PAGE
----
What is Efflorescence?
Efflorescence is the residue that is left behind after water is removed. The residue is mostly salt-based and harmless. Different types occur in the construction industry, including concrete, brick, and masonry. Efflorescence remover typically is available to prevent unsightly build-up on surfaces.
In concrete, efflorescence is caused when the water used to mix the original concrete powder begins to dissolve the salt that naturally occurs in the mixture. As the water evaporates over time, the salt is drawn to the surface of the concrete and leaves the residue behind. Most concrete is gray or white so the residue usually is not as obvious.
Efflorescence on bricks, however, usually is more noticeable because the white powdery residue can stand out against the reddish color of some bricks. The water used to mix the grout that is used between the bricks often is where the residue originates. Grout efflorescence usually can be removed by using a stiff brush with water. If the residue is more pronounced over a larger amount of space, another option can be pressure washing.
Masonry efflorescence is also caused by water evaporation which leaves crystallized salt deposits behind. New construction may not reflect the problem but after several weeks, a new construction bloom may occur as the water makes its way to the surface. Often damp conditions such as ongoing rain or hairline cracks in the masonry can make the occurrence more severe.
Cleaning for severe conditions that are not solved by hand-scrubbing or pressure washing might require chemicals. The most common chemical used to treat the problem is muriatic acid. This treatment usually will wash away the efflorescence, but it also takes off a thin layer of the surface; it typically is used only in extreme conditions. The acid is diluted in water then spread on the affected surface. As soon as the residue is eaten away, baking soda or ammonia is spread on the surface to neutralize the acid and prevent erosion.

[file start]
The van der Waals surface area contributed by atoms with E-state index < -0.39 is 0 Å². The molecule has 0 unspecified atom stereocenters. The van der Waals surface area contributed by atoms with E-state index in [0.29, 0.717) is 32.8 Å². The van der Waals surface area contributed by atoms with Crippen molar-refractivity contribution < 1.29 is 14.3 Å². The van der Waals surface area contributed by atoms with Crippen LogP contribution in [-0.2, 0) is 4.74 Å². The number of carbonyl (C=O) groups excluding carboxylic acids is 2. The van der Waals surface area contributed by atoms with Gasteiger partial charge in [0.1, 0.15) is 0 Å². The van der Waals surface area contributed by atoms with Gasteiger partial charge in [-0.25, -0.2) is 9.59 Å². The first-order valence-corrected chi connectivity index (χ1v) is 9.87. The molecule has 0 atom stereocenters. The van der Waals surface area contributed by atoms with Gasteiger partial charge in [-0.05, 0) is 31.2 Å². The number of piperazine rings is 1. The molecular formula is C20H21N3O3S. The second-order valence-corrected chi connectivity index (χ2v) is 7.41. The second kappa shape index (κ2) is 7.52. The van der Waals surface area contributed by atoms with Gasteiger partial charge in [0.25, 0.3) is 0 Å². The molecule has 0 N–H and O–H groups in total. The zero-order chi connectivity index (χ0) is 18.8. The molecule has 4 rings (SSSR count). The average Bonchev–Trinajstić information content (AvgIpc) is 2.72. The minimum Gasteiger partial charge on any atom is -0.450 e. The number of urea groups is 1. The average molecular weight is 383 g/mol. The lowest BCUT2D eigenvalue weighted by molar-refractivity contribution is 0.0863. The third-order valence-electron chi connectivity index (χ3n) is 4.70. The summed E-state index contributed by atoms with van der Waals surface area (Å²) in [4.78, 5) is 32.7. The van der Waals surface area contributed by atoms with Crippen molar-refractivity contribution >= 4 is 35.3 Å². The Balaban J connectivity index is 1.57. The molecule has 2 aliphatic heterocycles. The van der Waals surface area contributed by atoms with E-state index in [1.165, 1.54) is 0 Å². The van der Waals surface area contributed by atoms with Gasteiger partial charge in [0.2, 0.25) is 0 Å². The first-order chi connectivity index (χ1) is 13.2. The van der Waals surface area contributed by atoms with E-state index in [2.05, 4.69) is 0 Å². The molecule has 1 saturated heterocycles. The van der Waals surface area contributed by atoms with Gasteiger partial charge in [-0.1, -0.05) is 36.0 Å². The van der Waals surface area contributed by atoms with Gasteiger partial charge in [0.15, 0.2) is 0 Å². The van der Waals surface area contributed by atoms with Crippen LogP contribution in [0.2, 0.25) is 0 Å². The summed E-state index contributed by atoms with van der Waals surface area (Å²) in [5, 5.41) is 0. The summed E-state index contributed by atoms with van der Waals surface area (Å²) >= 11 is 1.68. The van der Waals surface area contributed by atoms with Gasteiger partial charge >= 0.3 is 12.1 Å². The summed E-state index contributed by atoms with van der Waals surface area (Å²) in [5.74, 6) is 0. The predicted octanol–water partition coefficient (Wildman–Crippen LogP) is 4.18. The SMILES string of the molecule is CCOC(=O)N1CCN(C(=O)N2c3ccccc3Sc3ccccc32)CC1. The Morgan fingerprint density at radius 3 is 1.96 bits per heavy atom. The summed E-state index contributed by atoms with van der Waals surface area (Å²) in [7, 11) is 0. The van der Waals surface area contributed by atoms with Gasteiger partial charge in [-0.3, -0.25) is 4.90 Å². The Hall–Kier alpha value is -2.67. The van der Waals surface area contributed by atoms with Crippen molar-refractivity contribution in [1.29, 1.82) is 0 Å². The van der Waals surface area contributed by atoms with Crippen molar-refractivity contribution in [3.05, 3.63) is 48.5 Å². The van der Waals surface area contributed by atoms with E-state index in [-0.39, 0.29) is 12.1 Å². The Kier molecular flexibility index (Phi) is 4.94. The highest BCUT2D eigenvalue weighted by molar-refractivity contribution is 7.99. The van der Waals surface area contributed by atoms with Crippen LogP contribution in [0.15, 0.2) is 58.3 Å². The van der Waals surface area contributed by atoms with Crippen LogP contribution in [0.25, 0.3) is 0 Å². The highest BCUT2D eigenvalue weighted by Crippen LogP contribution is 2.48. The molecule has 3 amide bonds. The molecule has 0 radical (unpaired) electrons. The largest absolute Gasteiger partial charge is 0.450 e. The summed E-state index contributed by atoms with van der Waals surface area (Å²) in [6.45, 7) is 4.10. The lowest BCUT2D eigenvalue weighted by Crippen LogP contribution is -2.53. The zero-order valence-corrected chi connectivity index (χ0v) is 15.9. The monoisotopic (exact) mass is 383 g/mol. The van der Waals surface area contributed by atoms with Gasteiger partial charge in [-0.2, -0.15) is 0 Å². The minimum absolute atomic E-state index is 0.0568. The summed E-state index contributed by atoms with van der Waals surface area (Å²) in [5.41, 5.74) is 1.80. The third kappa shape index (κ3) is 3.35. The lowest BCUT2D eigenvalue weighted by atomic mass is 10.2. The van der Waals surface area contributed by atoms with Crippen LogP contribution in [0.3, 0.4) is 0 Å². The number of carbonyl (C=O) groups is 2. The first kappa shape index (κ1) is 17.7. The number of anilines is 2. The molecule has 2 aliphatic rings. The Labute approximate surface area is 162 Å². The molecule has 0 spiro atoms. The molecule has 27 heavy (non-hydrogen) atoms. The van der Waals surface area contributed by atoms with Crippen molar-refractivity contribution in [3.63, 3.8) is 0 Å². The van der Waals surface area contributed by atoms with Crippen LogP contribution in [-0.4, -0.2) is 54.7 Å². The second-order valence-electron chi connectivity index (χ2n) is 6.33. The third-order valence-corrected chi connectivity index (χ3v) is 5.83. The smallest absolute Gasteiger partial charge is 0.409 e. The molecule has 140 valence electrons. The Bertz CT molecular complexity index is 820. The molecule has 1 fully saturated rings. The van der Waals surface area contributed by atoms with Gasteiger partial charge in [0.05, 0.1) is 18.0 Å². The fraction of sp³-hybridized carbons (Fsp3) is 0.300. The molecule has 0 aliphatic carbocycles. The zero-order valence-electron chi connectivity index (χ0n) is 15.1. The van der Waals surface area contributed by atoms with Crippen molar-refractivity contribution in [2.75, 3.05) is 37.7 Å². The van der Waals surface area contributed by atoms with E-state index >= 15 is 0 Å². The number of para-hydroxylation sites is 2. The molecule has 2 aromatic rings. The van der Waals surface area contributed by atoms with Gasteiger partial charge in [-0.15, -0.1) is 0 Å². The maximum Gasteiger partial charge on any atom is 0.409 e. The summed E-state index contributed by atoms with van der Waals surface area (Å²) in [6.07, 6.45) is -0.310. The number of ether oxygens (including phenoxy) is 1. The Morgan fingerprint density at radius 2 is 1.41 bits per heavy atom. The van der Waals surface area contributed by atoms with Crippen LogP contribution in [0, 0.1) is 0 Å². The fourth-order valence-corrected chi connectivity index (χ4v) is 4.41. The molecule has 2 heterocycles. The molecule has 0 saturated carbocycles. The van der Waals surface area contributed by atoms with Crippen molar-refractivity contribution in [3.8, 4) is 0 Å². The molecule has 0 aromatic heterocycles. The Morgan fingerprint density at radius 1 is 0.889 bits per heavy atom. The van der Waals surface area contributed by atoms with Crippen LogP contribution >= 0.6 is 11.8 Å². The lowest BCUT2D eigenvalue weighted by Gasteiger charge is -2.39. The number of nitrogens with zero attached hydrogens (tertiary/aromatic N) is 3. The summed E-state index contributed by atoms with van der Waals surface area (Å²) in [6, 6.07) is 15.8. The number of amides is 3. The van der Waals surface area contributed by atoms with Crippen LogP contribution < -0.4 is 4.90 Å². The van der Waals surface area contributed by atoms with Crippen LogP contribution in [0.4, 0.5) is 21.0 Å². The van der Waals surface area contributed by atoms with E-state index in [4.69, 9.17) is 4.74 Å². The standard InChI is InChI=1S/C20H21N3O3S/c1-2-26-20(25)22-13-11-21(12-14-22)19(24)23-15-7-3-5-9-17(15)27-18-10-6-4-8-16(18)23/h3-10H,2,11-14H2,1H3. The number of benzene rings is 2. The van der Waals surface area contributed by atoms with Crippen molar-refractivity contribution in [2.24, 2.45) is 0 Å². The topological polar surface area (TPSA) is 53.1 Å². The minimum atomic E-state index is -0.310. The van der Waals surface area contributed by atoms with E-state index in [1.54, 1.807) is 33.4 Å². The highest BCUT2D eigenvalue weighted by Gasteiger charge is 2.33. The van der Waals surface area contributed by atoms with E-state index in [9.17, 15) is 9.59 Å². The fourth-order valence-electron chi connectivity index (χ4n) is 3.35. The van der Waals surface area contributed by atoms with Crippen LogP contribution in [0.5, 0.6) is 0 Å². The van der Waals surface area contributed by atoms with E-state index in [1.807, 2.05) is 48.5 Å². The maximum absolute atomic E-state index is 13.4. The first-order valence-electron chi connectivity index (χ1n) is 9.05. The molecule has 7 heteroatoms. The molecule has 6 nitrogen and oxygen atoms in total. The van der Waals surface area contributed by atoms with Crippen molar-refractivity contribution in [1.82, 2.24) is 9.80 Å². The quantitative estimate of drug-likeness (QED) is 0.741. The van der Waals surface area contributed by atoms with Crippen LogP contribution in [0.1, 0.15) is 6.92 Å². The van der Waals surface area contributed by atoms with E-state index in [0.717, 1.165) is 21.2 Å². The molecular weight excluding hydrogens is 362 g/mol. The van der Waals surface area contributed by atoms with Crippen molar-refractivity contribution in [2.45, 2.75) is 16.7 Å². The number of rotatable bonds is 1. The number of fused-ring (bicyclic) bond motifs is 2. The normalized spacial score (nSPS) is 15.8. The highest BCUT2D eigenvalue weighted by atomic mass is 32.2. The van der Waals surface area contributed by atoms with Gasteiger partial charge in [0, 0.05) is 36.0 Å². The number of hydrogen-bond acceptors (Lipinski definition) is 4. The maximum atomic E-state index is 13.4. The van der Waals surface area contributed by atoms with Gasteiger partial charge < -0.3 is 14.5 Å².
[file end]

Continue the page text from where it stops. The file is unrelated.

While total prevention is not possible, measures are often taken to reduce the likelihood and severity of efflorescence. The most common method is to add silicon sealers to concrete and masonry mixtures to seal the surface. This is accomplished when the silicon reacts with the lime in the mix which results in calcium silicate. Calcium silicate acts as a barrier and prevents the water from evaporating at the surface, which in turn prevents the salt residue from being left behind.
If you have efflorescence in brick moldings, you could try to paint over it. However, you shouldn’t attempt to do that without first fixing the underlying problems.
If water seepage is the cause of the efflorescence, try to locate and plug up that leak; otherwise any painting over the brick will be very temporary.
We lived in a house once where I attempted to do some grout repair. I will never try that again. I didn’t work in completely dry conditions (I should have read the instructions) and I wound up with white powdery film on the grout as a result.
I didn’t know that it was called efflorescence, only that it was ugly. I talked to a guy at the home improvement store who told me what I had done wrong.
We bought our second house and that needed some grout work done in one of the bathrooms. I knew a little more, but wasn’t going to risk another do it yourself job so I just hired a contractor to do it. There was no discoloration as a result.
@Mammmood - In my opinion, you shouldn’t go for a new driveway simply because of cosmetic blemishes. You said that you needed repair. If most of the cracks and stuff have been filled I would just live with it, unless you start noticing new cracks.
We live in a very hot climate and the driveways tend to crack more easily, but I am staying with mine for now. I may decide to fill in the cracks if they get bigger, and I’ll add some sealant to prevent efflorescence from taking place. But even if did take place, it wouldn’t bother me too much.
My concrete driveway is definitely in need of repair. Apparently the previous owner of the house realized this as well, as there are places where he tried to patch the potholes and cracks with fresh concrete.
I see the places where he’s done that, and in some places it looks okay but in other places there is noticeable discoloration due to efflorescence. I am guessing, based on what I read in this article, that he didn’t add sealant to prevent the discoloration from taking place.
It was definitely a do it yourself job, by all appearances. I am wondering if I should just live with it, or go in for a completely new driveway.
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